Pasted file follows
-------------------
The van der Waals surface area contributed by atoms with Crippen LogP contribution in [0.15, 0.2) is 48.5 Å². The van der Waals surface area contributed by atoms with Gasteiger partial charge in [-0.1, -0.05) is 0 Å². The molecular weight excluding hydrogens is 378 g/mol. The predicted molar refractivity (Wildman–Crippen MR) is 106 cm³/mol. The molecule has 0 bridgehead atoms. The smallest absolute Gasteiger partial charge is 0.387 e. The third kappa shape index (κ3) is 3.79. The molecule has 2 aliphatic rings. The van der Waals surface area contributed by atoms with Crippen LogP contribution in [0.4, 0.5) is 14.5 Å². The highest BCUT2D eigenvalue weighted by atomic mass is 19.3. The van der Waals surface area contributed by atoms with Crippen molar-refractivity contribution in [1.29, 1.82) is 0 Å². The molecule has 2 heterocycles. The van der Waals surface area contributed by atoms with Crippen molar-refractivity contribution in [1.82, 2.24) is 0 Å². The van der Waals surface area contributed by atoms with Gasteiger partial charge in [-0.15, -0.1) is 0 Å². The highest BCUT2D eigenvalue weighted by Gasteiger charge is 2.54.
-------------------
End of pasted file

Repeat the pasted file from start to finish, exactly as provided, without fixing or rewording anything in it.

The van der Waals surface area contributed by atoms with Crippen LogP contribution in [0.15, 0.2) is 48.5 Å². The van der Waals surface area contributed by atoms with Gasteiger partial charge in [-0.1, -0.05) is 0 Å². The molecular weight excluding hydrogens is 378 g/mol. The predicted molar refractivity (Wildman–Crippen MR) is 106 cm³/mol. The molecule has 0 bridgehead atoms. The smallest absolute Gasteiger partial charge is 0.387 e. The third kappa shape index (κ3) is 3.79. The molecule has 2 aliphatic rings. The van der Waals surface area contributed by atoms with Crippen LogP contribution in [0.4, 0.5) is 14.5 Å². The highest BCUT2D eigenvalue weighted by atomic mass is 19.3. The van der Waals surface area contributed by atoms with Crippen molar-refractivity contribution in [1.29, 1.82) is 0 Å². The molecule has 2 heterocycles. The van der Waals surface area contributed by atoms with Crippen molar-refractivity contribution in [1.82, 2.24) is 0 Å². The van der Waals surface area contributed by atoms with Gasteiger partial charge in [-0.15, -0.1) is 0 Å². The highest BCUT2D eigenvalue weighted by Gasteiger charge is 2.54.